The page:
Election night. It’s an occasion so definitive in the minds of some Americans that some, in years past, have taken to throwing parties in anticipation of celebrating the declared victor that evening. Americans are used to seeing elections unfold over the course of a single evening, as news organizations are able to project winners with confidence as the results are tallied in real time.
The surge in mail-in ballots this year owing to the threat of the coronavirus pandemic has changed that dynamic. Election officials have forewarned that votes may take several days to count—especially those in key battleground states like Pennsylvania and Wisconsin, where mail-in ballots can’t be processed until the morning of Election Day. According to the U.S. Elections Project, a nonpartisan data-tracker run by University of Florida professor Michael McDonald, more than 62 million ballots have been cast by mail. That’s part of a staggering 97.6 million–strong early voting turnout—more than two-thirds the votes cast in the entire 2016 election.
The huge volume of mail-in ballots doesn’t just mean a potential delay in counting votes but also “mirages” showing skewed results for either side of the aisle. Democrats, who voted by mail more than Republicans, may appear to build a significant lead, only to see the gap closed on election night and in the days after—or vice versa.
News organizations and the major broadcast networks will need to communicate these fluctuating changes to Americans. The one theme that broadcasters have repeatedly stressed for this election: transparency.
“We’ve been very careful not to necessarily telegraph how long this is going to take,” says Rashida Jones, senior vice president of NBC News and MSNBC. “We know the possibility that things could extend beyond the night, but it’s not out of the question. That’s something that we’re gonna be very open and transparent with our viewers. If we do get a call on election night, that doesn’t mean that there’s something wrong with the system. If we don’t get a call on election night, same thing—there’s nothing wrong.”
Jones says that NBC will be utilizing more data and visual elements during its broadcast this year, including augmented reality elements, to accurately convey information to viewers. One example she points to is the tally of votes in, measured by the amount of precincts reported. Compared with previous elections, a total of, say, 80% of precincts, could be enough to call a state. But that won’t be as accurate this year owing to the amount of mail-in votes that may not have been counted in time.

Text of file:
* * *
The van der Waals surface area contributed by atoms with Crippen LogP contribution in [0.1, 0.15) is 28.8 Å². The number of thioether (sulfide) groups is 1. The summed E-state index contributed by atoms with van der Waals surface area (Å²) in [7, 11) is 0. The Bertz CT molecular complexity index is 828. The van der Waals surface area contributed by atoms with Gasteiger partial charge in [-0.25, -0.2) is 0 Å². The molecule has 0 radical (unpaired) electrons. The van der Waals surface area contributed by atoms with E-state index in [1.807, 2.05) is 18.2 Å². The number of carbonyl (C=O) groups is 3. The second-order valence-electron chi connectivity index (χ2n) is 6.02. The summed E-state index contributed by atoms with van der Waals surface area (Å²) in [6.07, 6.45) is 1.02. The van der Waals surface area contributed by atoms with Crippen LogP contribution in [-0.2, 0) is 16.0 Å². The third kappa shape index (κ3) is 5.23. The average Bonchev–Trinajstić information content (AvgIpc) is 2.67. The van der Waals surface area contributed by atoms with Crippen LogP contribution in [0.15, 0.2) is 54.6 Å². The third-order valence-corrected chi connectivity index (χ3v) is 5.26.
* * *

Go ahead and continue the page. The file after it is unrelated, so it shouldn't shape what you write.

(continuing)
“And so one thing that we’re doing differently this cycle is really putting on high display the amount of votes that we’re expecting from any individual state,” says Jones. “That’s based on assessment and analysis from state and local election officials. How much is expected, and how much has been counted to date? So we have an assessment of, if 8 million votes are expected, but only 2 million have been counted, and they haven’t been counted in Democratic- or Republican-leaning counties, we feel we can give a better assessment to the audience of what to expect from the remaining 6 million votes.”
Rick Klein, political director at ABC News, says the network is going to emphasize the percentage of expected votes that are in and break the results down “more than we’ve ever had in the past.” That means detailed, visual looks at early voting, absentee ballots, places where votes have yet to come in, snapshots of battleground states, and more. And echoing Jones, he says ABC will make clear to viewers that Election Day is merely the last day to vote, not necessarily the date to expect complete results.
“It’s sort of a marvel of modern television and journalism that the country’s become used to knowing immediately,” he says. “There’s never been an election in history where all the votes are counted immediately. It doesn’t happen that way. But the process has changed substantially, and because it’s changed, we’re going to have to just be more careful on this. People have short memories of these things. I mean, the 2000 election famously didn’t get settled on election night,” he adds, referencing the face-off between George W. Bush and Al Gore.
Similar to the impact of in-person voting, the coronavirus pandemic has also changed the way journalists do on-the-ground reporting in the buildup to the election. Along with polls, interviewing locals provides opportunities for news organizations to understand the electorate. “It’s not just about election night itself. I think one thing that the media admitted they need to do a better job of after 2016 was getting out of the coast and actually listening to voters,” says Caitlin Conant, political director of CBS News.
“I was worried if we’re not actually out in the field, that might make us miss the story again,” she adds. “From a coverage standpoint, that is the most difficult thing. Thankfully [our reporters] are out, they’re safe, and they’ve been in battleground states. So pretty early on I assigned them to cover battleground states and to start sourcing up basically from their mom and dad’s homes.”
Conant says that the situation actually ended up being beneficial because “they really became experts on these states and knowing all the ins and outs of the legal rules of these states,” which will come in handy on election night. “We need to constantly remind people when we are talking about states what their rules are, why we may know, and why we may not know tonight,” she says.
Ultimately, Conant says: “We want to be right. And we want to be right rather than being first.”